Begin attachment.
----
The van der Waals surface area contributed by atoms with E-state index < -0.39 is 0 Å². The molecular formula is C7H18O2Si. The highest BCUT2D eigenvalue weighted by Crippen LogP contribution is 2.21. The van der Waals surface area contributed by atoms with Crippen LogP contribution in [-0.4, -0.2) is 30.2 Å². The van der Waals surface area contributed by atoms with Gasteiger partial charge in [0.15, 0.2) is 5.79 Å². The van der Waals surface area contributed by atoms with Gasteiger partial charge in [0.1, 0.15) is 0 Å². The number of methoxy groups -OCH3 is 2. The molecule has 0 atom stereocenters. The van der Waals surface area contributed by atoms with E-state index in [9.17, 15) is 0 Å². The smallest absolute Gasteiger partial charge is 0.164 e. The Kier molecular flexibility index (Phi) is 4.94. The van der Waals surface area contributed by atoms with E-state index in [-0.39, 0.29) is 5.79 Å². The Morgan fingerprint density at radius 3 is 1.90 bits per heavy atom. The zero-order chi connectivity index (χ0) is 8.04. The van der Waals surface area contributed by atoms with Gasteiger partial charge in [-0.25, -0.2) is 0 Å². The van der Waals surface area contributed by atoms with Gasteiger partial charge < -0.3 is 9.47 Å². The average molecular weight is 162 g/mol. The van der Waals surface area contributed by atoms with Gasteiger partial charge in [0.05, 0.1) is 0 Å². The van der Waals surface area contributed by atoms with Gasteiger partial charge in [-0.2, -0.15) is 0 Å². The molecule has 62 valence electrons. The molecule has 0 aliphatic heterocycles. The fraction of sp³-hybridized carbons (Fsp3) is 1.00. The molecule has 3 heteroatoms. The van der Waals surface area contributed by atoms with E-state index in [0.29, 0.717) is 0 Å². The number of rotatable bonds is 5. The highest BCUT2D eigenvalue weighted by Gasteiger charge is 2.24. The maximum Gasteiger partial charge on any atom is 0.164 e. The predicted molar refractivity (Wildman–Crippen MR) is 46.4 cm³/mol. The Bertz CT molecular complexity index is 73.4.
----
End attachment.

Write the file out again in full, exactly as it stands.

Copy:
The van der Waals surface area contributed by atoms with E-state index < -0.39 is 0 Å². The molecular formula is C7H18O2Si. The highest BCUT2D eigenvalue weighted by Crippen LogP contribution is 2.21. The van der Waals surface area contributed by atoms with Crippen LogP contribution in [-0.4, -0.2) is 30.2 Å². The van der Waals surface area contributed by atoms with Gasteiger partial charge in [0.15, 0.2) is 5.79 Å². The van der Waals surface area contributed by atoms with Gasteiger partial charge in [0.1, 0.15) is 0 Å². The number of methoxy groups -OCH3 is 2. The molecule has 0 atom stereocenters. The van der Waals surface area contributed by atoms with E-state index in [9.17, 15) is 0 Å². The smallest absolute Gasteiger partial charge is 0.164 e. The Kier molecular flexibility index (Phi) is 4.94. The van der Waals surface area contributed by atoms with E-state index in [-0.39, 0.29) is 5.79 Å². The Morgan fingerprint density at radius 3 is 1.90 bits per heavy atom. The zero-order chi connectivity index (χ0) is 8.04. The van der Waals surface area contributed by atoms with Gasteiger partial charge in [-0.25, -0.2) is 0 Å². The van der Waals surface area contributed by atoms with Gasteiger partial charge < -0.3 is 9.47 Å². The average molecular weight is 162 g/mol. The van der Waals surface area contributed by atoms with Gasteiger partial charge in [0.05, 0.1) is 0 Å². The van der Waals surface area contributed by atoms with Gasteiger partial charge in [-0.2, -0.15) is 0 Å². The molecule has 62 valence electrons. The molecule has 0 aliphatic heterocycles. The fraction of sp³-hybridized carbons (Fsp3) is 1.00. The molecule has 3 heteroatoms. The van der Waals surface area contributed by atoms with E-state index in [0.29, 0.717) is 0 Å². The number of rotatable bonds is 5. The highest BCUT2D eigenvalue weighted by Gasteiger charge is 2.24. The maximum Gasteiger partial charge on any atom is 0.164 e. The predicted molar refractivity (Wildman–Crippen MR) is 46.4 cm³/mol. The Bertz CT molecular complexity index is 73.4.